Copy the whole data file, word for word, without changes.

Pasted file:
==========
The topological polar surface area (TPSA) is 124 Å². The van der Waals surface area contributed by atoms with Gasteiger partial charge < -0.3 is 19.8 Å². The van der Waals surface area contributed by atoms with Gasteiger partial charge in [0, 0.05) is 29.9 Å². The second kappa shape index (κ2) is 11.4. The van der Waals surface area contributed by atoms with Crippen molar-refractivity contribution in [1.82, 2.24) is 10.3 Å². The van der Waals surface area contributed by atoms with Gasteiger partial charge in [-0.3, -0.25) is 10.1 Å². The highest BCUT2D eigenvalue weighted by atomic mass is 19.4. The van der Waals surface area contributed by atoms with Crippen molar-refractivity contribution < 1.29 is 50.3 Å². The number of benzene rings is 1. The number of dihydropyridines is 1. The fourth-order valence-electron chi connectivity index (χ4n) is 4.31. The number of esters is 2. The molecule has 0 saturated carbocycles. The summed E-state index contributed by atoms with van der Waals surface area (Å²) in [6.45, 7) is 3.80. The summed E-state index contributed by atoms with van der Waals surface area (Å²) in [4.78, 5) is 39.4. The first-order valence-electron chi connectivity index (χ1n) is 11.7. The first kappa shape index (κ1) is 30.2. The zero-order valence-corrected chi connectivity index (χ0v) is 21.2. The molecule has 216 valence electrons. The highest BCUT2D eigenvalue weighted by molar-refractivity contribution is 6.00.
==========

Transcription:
The topological polar surface area (TPSA) is 124 Å². The van der Waals surface area contributed by atoms with Gasteiger partial charge < -0.3 is 19.8 Å². The van der Waals surface area contributed by atoms with Gasteiger partial charge in [0, 0.05) is 29.9 Å². The second kappa shape index (κ2) is 11.4. The van der Waals surface area contributed by atoms with Crippen molar-refractivity contribution in [1.82, 2.24) is 10.3 Å². The van der Waals surface area contributed by atoms with Gasteiger partial charge in [-0.3, -0.25) is 10.1 Å². The highest BCUT2D eigenvalue weighted by atomic mass is 19.4. The van der Waals surface area contributed by atoms with Crippen molar-refractivity contribution < 1.29 is 50.3 Å². The number of benzene rings is 1. The number of dihydropyridines is 1. The fourth-order valence-electron chi connectivity index (χ4n) is 4.31. The number of esters is 2. The molecule has 0 saturated carbocycles. The summed E-state index contributed by atoms with van der Waals surface area (Å²) in [6.45, 7) is 3.80. The summed E-state index contributed by atoms with van der Waals surface area (Å²) in [4.78, 5) is 39.4. The first-order valence-electron chi connectivity index (χ1n) is 11.7. The first kappa shape index (κ1) is 30.2. The zero-order valence-corrected chi connectivity index (χ0v) is 21.2. The molecule has 216 valence electrons. The highest BCUT2D eigenvalue weighted by molar-refractivity contribution is 6.00.